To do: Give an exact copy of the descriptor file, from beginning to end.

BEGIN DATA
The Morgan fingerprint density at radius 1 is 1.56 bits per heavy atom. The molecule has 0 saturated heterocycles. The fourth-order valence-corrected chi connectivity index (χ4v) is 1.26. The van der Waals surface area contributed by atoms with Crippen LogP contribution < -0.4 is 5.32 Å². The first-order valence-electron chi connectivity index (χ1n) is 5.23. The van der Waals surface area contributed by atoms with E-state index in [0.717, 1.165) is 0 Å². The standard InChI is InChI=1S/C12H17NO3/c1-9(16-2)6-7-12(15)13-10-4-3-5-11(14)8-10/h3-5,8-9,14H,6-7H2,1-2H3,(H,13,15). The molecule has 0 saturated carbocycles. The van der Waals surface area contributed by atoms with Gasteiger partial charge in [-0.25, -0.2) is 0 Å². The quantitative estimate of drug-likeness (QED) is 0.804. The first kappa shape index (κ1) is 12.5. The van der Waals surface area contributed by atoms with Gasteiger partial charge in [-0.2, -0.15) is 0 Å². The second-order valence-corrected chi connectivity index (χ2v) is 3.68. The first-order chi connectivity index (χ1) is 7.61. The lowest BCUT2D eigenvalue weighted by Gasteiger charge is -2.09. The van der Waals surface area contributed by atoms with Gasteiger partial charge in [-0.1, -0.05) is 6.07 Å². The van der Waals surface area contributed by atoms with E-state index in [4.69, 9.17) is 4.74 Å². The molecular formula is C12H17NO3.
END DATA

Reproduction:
The Morgan fingerprint density at radius 1 is 1.56 bits per heavy atom. The molecule has 0 saturated heterocycles. The fourth-order valence-corrected chi connectivity index (χ4v) is 1.26. The van der Waals surface area contributed by atoms with Crippen LogP contribution < -0.4 is 5.32 Å². The first-order valence-electron chi connectivity index (χ1n) is 5.23. The van der Waals surface area contributed by atoms with E-state index in [0.717, 1.165) is 0 Å². The standard InChI is InChI=1S/C12H17NO3/c1-9(16-2)6-7-12(15)13-10-4-3-5-11(14)8-10/h3-5,8-9,14H,6-7H2,1-2H3,(H,13,15). The molecule has 0 saturated carbocycles. The van der Waals surface area contributed by atoms with Gasteiger partial charge in [-0.25, -0.2) is 0 Å². The quantitative estimate of drug-likeness (QED) is 0.804. The first kappa shape index (κ1) is 12.5. The van der Waals surface area contributed by atoms with Gasteiger partial charge in [-0.2, -0.15) is 0 Å². The second-order valence-corrected chi connectivity index (χ2v) is 3.68. The first-order chi connectivity index (χ1) is 7.61. The lowest BCUT2D eigenvalue weighted by Gasteiger charge is -2.09. The van der Waals surface area contributed by atoms with Gasteiger partial charge in [-0.1, -0.05) is 6.07 Å². The van der Waals surface area contributed by atoms with E-state index in [4.69, 9.17) is 4.74 Å². The molecular formula is C12H17NO3.